Jim’s Garden Adventure 2018 Chapter 1 “Oh, It’s Soil Test Time Again”

Let’s Test That Garden Soil!

Here we are – in the middle of February.  That means it’s time to get out and get some soil samples to send off to my county agricultural extension for testing.  I want to get the pH and nutrient levels of my garden dirt up to snuff before planting veggies in April.

I know it may seem a bit early to get the process started.  But, it takes 1 to 2 weeks to get the soil analysis.  Then, I have to get the necessary amounts of amendments and fertilizers into my garden.  And, it takes a month or two for the soil supplements to become one with the dirt.  So, now is the time to get off my keister and get crankin’!

I encourage you to take a quick look at “Soil Testing For The Home Gardener.  It’s Important!”  You will have a better understanding of the importance and intricacies of knowing how fertile your garden dirt is.

 

Soil Sampling Simplified

There are the steps I complete to prepare a quality soil sample for testing.

Take random samples for soil testing

  1. Shovel samples of dirt from random areas in my garden. The picture above details my randomness.  And, I don’t want surface soil.  I want the soil that is 4 to 6 inches deep because that’s where the roots will be searching for nutrients.

Random garden soil samples in my tote bin.

  1. Dump all the random samples into a tote bin and mix thoroughly. This will give an average representation of the overall soil condition of my garden.
  2. Dry out the dirt. This can take a long time if I just leave it alone – sitting in my garage and ignore it – sometimes 4 or 5 days.  But, I accelerate the process by running a fan overnight across the soil sample.  Then, by and large, it is dry enough for me to move to step 3 the next morning.
  3. Remove all large rocks, roots, and clumps. Step 4 will take care of the smaller ones.

My hand-me-down colander for straining soil.Straining soil into a bucket.

 

 

 

 

 

 

 

 

  1. Sift the remainder through a strainer to get a fine soil powder. I inherited a metal strainer that was banished from the kitchen and it works brilliantly!

Finely strained soil in a bucket.Zip-lock bag with fine strained soil.

 

 

 

 

 

 

  1. Bag the strained soil – any plastic zip-lock bag will do. Actually, I don’t need more than 2 or 3 cups of dirt.  But, as you can see, I ended up with a little extra.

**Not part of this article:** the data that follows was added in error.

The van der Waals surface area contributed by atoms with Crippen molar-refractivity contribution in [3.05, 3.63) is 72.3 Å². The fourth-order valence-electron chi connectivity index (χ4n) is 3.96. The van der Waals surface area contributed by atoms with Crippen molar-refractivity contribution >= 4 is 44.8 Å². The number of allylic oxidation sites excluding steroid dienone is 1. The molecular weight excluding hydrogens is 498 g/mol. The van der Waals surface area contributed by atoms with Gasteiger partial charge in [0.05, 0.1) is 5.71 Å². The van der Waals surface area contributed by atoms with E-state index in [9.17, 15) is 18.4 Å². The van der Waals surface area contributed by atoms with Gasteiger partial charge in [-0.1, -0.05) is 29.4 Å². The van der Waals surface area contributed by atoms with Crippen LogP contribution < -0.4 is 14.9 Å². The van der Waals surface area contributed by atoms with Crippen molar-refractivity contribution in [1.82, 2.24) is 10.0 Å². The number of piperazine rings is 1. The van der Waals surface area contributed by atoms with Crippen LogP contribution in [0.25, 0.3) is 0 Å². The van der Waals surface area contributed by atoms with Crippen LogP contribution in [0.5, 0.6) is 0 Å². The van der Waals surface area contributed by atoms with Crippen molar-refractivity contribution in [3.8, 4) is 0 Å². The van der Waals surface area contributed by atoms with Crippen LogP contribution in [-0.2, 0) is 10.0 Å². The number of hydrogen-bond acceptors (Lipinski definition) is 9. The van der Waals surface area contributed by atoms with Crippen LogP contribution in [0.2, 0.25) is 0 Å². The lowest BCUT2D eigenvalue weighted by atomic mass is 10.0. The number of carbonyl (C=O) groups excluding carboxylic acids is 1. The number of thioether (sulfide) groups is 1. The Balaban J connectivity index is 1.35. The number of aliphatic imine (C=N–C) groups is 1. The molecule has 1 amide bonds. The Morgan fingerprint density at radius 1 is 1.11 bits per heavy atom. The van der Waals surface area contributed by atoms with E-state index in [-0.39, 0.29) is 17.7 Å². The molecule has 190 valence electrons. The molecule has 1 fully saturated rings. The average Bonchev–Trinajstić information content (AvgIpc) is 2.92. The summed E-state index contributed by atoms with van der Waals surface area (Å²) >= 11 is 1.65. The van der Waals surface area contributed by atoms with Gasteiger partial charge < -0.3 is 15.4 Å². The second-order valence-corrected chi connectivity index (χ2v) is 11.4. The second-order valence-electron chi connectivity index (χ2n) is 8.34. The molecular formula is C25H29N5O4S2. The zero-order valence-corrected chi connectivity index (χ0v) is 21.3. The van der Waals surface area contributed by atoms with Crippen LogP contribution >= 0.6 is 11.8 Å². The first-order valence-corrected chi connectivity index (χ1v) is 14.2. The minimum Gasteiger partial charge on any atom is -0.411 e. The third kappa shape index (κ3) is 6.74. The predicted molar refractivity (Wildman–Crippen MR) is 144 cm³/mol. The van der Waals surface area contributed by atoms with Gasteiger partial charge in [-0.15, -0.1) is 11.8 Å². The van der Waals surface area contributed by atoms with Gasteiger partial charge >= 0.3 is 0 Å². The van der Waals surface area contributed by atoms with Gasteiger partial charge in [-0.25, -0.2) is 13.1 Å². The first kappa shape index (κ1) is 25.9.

2. Lastly, it’s time to head off to the county agricultural extension office with my bag of dirt proudly in hand, pour the sample into a paper testing bag, pay the $8 fee, and wait for the results.

 

And, That’s All There Is To It!

Simple, huh?

It will be interesting to compare this year’s test results to last year’s soil test shown in Jim’s Garden Adventure 2017 Chapter 1 “Beginnings”

I hope I won’t have to lime and fertilize so heavily this year.  But, we will see…soon.

 

 Just The Other Day…

The other day, I saw a man jumping around in a vacant lot – on a pogo-stick.  Being understandably curious, I asked him what the heck he was doing?  And, he said, “Why…I’m testing the soil, of course!”A good soil test makes flowers happy!

It takes all kinds, I suppose.

Did you learn anything from this first chapter of Jim’s Garden Adventure 2018?  I would enjoy hearing your take on my sampling process in the comments below or by email: jim@perfect-vegetable-garden.com.

 

Jim, the Lifelong Gardener

2 thoughts on “Jim’s Garden Adventure 2018 Chapter 1 “Oh, It’s Soil Test Time Again”

  1. Margaret Reply

    Well I never knew that it was important to test the soil before planting veges but it certainly makes a lot of sense! Your detailed explanation on how to go about collecting the soil is most helpful too – its clearly more than just collecting a shovel full of dirt. Thanks for the useful information that will hopefully lead to better veges!

    • Jim Reply

      Hi Margaret,

      Soil testing is truly necessary for anyone who wants to ensure growing healthy, great tasting veggies.  It’s so scientific and exact nowadays that the agricultural research folks can tell you exactly what type and how much amendments to add to your garden.

      Things have come a long way since the days when we used to just throw a little lime and fertilizer on the garden and hope for the best.

      For a more complete understanding, check out Soil Testing For The Home Gardener. It’s Important!

      Now, we don’t have to hope for a great harvest – we can ensure a great harvest!

      Jim

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